Nearly 40 million Americans serve as caretakers for older relatives. Many of them are also members of the so-called “Sandwich Generation” — the informal name given to those who are raising children at the same time that they provide this care for older relatives. As the coronavirus outbreak has increasingly resulted in temporary school closures, with a shift to online learning at home, and with directives in place to protect the older Americans who are at most at risk from COVID-19, this generation of caretakers is under more strain than ever.
“The role of the family caregiver has changed. They are providing even more emotional support,” AARP’s family and caregiving expert Amy Goyer told Supermajority News. “You work hard, you have a system in place when you are caregiving, and this [outbreak] has disrupted everything.”
As major cities and towns across the United States shut down, caregivers find themselves in “a really tricky situation, In addition to how to deal with keeping everyone safe, there is also just the basic logistics of the day,” said Goyer, who added that she has been talking to many caregivers over the last week about how they’ve managed suddenly working from home while also figuring out childcare, and supervising schoolwork, as well as their eldercare responsibilities.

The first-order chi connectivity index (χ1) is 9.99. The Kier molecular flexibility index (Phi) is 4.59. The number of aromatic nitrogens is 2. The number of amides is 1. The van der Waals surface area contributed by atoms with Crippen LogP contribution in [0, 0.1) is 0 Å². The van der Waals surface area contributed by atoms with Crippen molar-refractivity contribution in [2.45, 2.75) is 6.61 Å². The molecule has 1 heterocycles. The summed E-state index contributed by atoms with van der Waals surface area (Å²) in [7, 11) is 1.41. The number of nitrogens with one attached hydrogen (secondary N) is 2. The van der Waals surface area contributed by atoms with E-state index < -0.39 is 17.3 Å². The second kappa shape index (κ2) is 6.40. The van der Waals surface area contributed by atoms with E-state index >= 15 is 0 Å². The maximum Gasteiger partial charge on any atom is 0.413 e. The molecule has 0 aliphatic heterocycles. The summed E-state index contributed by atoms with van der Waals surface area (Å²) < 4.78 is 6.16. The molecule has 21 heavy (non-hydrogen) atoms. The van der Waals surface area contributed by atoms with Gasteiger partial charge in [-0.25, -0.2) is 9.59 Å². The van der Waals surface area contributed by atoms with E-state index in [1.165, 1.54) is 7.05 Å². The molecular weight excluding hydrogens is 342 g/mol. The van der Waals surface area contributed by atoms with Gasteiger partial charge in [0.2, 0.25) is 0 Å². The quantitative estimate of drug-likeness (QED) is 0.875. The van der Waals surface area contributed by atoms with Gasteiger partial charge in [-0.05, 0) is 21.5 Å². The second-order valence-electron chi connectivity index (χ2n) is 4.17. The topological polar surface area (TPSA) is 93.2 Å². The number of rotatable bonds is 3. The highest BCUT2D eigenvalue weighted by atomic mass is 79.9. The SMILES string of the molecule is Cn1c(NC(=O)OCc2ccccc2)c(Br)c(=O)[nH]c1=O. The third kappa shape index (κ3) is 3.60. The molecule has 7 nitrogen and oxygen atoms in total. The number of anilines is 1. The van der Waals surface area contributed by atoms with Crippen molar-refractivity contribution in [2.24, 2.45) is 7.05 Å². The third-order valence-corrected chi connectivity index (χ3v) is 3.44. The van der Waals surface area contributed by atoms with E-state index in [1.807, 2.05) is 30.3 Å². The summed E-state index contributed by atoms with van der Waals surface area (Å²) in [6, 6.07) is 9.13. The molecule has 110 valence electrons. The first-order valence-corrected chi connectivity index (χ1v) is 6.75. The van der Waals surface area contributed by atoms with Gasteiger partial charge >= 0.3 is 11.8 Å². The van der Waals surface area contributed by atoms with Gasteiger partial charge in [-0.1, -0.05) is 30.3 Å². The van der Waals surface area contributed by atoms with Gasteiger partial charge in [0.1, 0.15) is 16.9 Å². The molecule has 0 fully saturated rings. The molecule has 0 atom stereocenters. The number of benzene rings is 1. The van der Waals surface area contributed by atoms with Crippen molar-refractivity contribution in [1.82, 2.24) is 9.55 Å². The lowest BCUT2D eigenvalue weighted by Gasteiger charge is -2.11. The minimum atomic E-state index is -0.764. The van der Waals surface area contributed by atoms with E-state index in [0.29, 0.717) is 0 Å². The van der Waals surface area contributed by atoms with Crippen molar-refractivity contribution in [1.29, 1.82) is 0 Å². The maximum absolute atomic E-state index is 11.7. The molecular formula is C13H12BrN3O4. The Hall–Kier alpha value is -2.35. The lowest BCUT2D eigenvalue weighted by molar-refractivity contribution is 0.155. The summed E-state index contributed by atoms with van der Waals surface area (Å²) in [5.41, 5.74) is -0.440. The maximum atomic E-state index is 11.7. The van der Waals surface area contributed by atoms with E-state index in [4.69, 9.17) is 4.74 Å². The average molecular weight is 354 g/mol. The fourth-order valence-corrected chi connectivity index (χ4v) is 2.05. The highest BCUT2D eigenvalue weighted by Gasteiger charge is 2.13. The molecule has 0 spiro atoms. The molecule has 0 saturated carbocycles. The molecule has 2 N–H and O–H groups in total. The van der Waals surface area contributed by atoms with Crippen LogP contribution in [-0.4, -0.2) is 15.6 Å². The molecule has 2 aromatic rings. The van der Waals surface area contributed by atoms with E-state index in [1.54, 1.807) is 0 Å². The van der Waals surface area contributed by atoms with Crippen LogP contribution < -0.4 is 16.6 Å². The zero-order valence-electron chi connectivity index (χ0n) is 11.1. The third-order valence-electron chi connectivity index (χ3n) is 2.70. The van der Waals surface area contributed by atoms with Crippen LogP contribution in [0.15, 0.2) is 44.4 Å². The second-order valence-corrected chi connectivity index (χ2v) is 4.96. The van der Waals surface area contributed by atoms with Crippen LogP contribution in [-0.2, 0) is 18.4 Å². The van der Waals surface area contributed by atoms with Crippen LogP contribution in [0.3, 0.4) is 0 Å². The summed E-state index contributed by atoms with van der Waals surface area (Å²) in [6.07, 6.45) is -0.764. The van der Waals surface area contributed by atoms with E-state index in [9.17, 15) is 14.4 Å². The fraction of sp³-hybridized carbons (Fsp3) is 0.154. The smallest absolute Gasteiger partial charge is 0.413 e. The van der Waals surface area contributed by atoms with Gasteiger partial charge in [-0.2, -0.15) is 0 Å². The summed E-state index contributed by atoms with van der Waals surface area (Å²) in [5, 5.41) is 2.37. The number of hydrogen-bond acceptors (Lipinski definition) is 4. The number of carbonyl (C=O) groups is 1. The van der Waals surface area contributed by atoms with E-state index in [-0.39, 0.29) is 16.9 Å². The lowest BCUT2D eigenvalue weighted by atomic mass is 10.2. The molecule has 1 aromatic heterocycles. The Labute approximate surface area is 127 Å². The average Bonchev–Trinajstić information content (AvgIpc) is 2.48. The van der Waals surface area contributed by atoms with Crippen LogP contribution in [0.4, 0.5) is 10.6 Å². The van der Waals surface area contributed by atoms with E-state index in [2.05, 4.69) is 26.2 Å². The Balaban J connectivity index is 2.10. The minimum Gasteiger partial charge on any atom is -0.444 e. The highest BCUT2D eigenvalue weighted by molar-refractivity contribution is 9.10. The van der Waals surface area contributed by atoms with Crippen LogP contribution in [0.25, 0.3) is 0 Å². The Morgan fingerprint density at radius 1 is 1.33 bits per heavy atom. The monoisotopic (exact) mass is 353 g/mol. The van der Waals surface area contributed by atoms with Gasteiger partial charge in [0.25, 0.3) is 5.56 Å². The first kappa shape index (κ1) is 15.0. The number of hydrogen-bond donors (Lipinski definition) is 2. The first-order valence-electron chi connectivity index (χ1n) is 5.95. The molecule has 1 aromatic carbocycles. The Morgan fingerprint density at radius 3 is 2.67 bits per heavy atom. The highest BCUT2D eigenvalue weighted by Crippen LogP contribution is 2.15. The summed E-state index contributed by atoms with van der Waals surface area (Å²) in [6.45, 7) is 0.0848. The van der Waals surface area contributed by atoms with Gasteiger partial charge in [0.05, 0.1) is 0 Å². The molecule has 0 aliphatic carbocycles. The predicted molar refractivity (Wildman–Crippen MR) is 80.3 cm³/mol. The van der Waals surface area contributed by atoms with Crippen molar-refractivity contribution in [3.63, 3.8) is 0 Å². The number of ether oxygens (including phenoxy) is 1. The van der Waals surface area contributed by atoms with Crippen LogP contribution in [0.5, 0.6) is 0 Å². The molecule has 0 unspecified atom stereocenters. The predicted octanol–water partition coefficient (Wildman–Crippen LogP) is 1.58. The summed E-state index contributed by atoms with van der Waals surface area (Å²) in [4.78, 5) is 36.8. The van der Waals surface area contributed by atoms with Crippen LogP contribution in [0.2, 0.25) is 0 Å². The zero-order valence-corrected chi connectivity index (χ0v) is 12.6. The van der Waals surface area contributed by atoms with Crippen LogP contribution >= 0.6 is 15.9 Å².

Goyer recommends that caretakers create a schedule for the household to follow. “You can say to your kid, ‘you are going to watch a movie while I’m working,’” Goyer explained. “Or ‘during the time mom gets her shower, you are going to do some reading, and I’ll do some work.’”
While the current public health emergency is putting a spotlight on caretakers, many were struggling long before the outbreak. A recent survey by Haven Life found that eight out of ten members of the Sandwich Generation reporting feeling overwhelmed. Nearly 60 percent also said they expected to help their parents financially as they aged and adjusted their retirement goals accordingly. Caregiving in the United States is also highly gendered; according to a 2015 study by the AARP, 60 percent of caregivers in the U.S. are women.
Many caregivers who are themselves in at-risk age groups are now forced to make strategic choices when it comes to balancing taking care of their health and taking care of others. The coronavirus pandemic “is really a cross-generational issue,” Goyer affirmed.
As the pandemic sheds light on the often invisible and unpaid role caretakers play, it also could be a turning point in how caretaking is supported both by public policy and the tools available to those who need them. “In a time like this, the role of family caregivers is so crucial for our older adults,” said Goyer. “The changes that are coming out because of this will lead to some new solutions. I think the long term effect is that it will change the way caregiving is viewed.”